The navigation system on her phone has turned her life around. Judy, a 50 year old woman feels like a new person. She can now go where ever she wants because the navigation software on her phone is intelligent enough to recognize where she is and where she wants to go. But for her it’s more than that.
The augmented reality overlays from Route 66 allowed her to follow a virtual car on her mobile to her destination. As you may have guessed, Judy has a phobia of getting lost. But these new intelligent mobile solutions are opening up a world that has been lost to her for 34 years. Until now.
The following presentation was delivered as a Keynote at the Intelligent Content Conference in Palm Springs last week. I focused on three use cases (SCVNGR, Mobile Dating, and Shazam) that are creating intelligent solutions on mobile devices.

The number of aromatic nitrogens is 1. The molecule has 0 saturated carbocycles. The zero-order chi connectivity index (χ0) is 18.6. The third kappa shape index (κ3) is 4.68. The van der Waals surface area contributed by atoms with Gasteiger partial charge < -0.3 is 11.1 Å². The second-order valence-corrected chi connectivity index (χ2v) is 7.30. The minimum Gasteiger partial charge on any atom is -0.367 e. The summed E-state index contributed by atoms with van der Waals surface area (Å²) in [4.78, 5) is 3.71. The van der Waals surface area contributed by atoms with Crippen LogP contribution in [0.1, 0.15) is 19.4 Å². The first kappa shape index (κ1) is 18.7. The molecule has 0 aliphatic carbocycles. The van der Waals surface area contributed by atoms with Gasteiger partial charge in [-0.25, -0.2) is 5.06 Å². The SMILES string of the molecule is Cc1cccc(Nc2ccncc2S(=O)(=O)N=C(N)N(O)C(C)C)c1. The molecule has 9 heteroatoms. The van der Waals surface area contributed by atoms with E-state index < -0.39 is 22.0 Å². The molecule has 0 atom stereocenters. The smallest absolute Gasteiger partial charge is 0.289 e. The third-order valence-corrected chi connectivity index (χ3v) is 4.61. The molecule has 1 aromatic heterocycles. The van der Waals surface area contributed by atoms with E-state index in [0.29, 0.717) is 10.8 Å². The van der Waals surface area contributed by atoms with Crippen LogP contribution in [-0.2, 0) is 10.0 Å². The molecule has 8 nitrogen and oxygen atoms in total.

After giving the presentation, I was surprised by the 25 minute Q&A session primarily focused on the privacy issues the audience saw as troubling.
While Oprah took a stab at the privacy issues, I want to briefly address them here. To me, empowering users to control where, who and how they share information is critical. Moreover, I believe people should be fairly compensated for giving up their data.
Yet when you look at information privacy on a global level, there isn’t a world governing body that can dictate how your information is used in each country. That means China is playing by a different set of rules than Germany or Canada. That means while you may know your rights in your home country, it doesn’t mean that other countries are observing them.
Lastly, I want to thank Scott Abel for brainstorming with me to come up with the idea for this presentation. Both he and I like to make seemingly boring subject matters more interesting. I believe this presentation accomplished that.
Please let me know in the comments…